Underage sales of alcohol

Published: 14/11/2014

A notable rise in the number of underage sales of alcohol has been reported and licensees need to be mindful. It is more important than ever that a proactive attitude is adopted. There is increasing concern about the adverse health effects of children drinking and Trading Standards and the police are clamping down on establishments failing to adhere to the law. Getting it wrong could result in a damaging impact on a premises licence or possible prosecution for the license holder.

The Licensing Act 2003 sets out the offences, defences and penalties that relate to underage sales of alcohol with breaches of sections 146 and 147 of the Licensing Act 2003 being punishable with a maximum fine of £20,000.

Sec 146 (sale of alcohol to children) affords a defence if it is believed the individual was 18 or over and either all reasonable steps had been taken to find out the individuals age or that no one could reasonably suspect form their appearance that they were under 18. ‘Reasonable steps’ means asking the individual for evidence of their age, and that the evidence would convince a reasonable person.
 
Where a person is charged with an offence due to the conduct of someone else, for example an employee, (Sec 147 allowing the sale of alcohol to children) they have a defence that they exercised all due diligence to avoid committing it.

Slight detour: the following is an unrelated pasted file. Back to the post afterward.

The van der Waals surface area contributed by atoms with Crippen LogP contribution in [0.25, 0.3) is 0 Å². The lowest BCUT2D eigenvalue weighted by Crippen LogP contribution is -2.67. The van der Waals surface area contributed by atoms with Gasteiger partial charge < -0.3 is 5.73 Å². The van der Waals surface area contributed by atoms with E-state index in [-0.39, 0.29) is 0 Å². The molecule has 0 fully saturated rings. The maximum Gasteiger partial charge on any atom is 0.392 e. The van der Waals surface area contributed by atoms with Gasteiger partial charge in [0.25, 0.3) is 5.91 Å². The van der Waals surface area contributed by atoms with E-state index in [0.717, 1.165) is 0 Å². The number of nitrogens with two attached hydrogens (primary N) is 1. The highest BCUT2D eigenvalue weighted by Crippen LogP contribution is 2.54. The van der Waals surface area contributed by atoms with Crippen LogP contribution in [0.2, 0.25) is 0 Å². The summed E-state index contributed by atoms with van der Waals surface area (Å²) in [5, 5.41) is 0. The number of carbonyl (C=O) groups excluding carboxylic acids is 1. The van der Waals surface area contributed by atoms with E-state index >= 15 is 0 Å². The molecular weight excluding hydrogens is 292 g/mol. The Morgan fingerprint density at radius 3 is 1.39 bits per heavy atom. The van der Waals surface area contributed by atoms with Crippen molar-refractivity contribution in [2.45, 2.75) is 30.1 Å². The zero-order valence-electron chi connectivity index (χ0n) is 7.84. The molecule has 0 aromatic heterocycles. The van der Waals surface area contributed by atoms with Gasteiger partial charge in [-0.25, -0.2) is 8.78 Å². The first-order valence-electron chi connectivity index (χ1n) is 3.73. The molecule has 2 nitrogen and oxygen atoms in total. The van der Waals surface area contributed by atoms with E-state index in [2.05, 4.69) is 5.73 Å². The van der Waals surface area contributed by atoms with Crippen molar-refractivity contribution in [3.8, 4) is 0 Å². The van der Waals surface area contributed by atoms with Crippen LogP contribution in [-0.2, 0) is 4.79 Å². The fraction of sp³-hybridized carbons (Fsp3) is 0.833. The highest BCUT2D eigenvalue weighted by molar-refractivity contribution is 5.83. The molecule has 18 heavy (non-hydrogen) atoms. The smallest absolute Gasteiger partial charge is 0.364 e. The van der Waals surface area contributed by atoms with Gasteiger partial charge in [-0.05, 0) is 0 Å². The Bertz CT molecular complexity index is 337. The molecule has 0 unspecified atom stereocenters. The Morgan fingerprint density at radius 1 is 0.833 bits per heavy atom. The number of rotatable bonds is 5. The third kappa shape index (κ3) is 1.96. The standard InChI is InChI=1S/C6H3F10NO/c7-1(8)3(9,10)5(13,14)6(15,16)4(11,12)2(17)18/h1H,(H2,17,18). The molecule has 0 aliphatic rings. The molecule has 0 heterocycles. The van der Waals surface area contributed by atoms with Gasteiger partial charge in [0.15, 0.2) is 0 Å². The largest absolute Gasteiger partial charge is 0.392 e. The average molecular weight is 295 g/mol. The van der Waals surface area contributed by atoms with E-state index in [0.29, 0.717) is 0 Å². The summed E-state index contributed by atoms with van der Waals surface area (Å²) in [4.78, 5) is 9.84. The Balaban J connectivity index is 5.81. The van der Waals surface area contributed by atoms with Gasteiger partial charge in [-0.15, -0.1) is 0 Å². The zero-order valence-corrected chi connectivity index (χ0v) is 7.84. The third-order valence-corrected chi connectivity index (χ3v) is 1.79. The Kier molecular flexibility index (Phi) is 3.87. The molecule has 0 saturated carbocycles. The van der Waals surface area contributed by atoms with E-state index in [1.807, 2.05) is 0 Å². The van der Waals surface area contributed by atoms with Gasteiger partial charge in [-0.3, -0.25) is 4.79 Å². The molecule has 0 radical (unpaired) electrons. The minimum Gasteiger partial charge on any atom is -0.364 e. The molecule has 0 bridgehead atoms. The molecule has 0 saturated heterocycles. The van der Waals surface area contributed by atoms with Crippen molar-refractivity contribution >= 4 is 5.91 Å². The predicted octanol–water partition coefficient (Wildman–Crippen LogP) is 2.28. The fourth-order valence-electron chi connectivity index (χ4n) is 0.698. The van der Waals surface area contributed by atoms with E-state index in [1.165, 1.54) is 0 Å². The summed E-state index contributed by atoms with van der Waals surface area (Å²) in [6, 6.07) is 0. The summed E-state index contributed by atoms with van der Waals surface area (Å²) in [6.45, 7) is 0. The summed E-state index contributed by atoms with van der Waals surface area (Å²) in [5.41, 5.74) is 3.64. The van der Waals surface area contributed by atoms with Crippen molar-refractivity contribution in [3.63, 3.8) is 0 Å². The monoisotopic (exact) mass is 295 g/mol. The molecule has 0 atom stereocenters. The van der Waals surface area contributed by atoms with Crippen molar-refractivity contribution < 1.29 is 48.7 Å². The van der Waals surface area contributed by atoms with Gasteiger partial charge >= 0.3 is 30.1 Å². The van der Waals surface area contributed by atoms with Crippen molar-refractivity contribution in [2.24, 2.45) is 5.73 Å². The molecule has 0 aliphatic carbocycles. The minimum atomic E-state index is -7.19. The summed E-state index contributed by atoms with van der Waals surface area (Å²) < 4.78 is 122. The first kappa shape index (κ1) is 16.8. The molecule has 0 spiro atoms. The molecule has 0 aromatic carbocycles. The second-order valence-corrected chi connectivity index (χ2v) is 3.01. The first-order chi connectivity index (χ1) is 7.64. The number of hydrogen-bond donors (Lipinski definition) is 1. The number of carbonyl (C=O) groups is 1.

If an establishment fails two test purchases within a period of three months then that will be classed as persistently selling alcohol to children. This will be an offence under Sec 147A Licensing Act 2003 unless it can be shown that there were reasonable grounds for believing the individual to be over 18.

Research suggests that the majority of establishments do not initiate testing until after a venue has been caught selling to underage drinkers by the police or Trading Standards and by then it can be too late. Failure to demonstrate a commitment to improve performance can result in a review of the premises licence, revocation of that licence and/or prosecution. There is the option of a period of ‘voluntary cessation’ that can be agreed with the police or Trading Standards (two weeks) but this is rarely used. More often than not charges will be brought.

As a licence holder there is a duty upon you to ensure that those employed by you are following procedure and taking all reasonable precautions to ensure sales to underage people are not occurring. Steps include giving employees training, Think 25 policy, ID prompts on cash registers, refusals register and records being kept and regularly reviewed. With fines for breaching the regulations running into the thousands investing in training can be money well spent and could provide a defence if prosecuted under Sec 146 Licensing Act 2003.

If you sell alcohol to an individual under the age of 18 you could be prosecuted and fined. A personal licence could be at risk and the premises licence could be reviewed which in turn could lead to it being suspended or revoked. It is essential that you keep within the law.

For further information of this topic please contact Julie Gowland.

People Finder